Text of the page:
Enter the weird world of Cyclo-cross (also called “CX” or “cross”): a sort of obstacle race/cycling hybrid sport that pits racers against logs, grassy hills, mud pits and fellow cyclists – during 45 minutes of lung-searing competition.

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Explore Brown’s Canyon



We get excited about public lands. And in Colorado, the biggest public lands story right now is that of Brown’s Canyon, which is well on its way to becoming the state’s next national monument and wilderness area. 

The southern Colorado canyon has long been considered one of the state’s best rafting and kayaking destinations, but the proposed 22,000-acre monument provides plenty of room for hikers, backpackers and car campers.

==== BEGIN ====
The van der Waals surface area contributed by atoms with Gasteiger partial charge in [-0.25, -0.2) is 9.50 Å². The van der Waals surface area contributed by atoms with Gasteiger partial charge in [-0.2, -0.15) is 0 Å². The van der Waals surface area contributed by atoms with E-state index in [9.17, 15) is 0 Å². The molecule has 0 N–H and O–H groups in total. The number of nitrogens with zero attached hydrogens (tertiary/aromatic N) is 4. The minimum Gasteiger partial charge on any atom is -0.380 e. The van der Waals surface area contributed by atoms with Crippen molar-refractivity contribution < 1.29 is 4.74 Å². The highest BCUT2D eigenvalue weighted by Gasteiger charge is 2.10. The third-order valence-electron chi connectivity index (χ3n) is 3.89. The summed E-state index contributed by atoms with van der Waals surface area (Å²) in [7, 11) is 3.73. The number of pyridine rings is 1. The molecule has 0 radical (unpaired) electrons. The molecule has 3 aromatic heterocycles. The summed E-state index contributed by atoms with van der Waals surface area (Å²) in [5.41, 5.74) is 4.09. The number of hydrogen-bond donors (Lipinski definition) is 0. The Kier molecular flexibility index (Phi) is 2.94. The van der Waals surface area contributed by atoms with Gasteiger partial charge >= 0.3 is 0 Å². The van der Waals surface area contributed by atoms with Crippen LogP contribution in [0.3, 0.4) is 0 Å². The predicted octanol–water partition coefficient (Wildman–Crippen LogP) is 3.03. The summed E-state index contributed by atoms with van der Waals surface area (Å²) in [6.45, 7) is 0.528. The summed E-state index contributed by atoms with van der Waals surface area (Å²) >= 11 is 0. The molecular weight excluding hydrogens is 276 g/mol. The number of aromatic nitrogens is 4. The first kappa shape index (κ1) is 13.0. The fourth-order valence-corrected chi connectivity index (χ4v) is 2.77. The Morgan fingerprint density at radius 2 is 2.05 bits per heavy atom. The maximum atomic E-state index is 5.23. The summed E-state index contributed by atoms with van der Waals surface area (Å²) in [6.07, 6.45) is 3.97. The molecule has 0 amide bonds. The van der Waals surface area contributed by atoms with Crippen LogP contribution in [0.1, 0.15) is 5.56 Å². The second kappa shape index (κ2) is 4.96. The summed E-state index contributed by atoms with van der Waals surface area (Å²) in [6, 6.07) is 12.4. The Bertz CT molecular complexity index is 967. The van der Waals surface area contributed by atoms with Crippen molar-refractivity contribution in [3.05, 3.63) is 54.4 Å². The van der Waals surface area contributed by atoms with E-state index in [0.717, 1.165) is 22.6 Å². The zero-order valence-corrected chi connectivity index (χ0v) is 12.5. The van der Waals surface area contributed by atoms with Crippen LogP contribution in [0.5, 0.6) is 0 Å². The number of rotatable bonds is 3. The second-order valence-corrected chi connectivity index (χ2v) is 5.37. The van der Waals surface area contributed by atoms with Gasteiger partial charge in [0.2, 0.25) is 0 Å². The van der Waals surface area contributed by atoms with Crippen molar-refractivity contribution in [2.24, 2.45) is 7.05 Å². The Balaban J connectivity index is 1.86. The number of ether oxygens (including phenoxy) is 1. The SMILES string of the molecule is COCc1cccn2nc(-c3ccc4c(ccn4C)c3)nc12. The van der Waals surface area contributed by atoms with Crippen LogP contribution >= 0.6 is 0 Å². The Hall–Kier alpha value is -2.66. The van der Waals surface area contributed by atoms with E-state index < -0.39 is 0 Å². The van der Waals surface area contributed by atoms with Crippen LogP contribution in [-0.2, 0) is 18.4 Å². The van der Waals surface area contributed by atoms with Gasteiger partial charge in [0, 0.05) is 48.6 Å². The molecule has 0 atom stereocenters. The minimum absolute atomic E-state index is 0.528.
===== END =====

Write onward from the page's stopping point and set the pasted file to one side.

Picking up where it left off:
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Our 4 favorite Colorado waterfalls

With 81 official waterfalls, Colorado is the 11th most waterfall-abundant state in the U.S. (Oregon tops the list with 226). So there’s no shortage of waterfall hikes to choose from in the Centennial State. Here are four of our favorites.

Fish Creek Falls – Steamboat


This 280-foot behemoth is one of the most jaw-dropping waterfalls in Colorado, and it’s just a quarter of a mile from the nearest trailhead. For hikers seeking a more of a challenge, a 2.5-mile intermediate out-and-back trail continues to the smaller Upper Fish Creek Falls.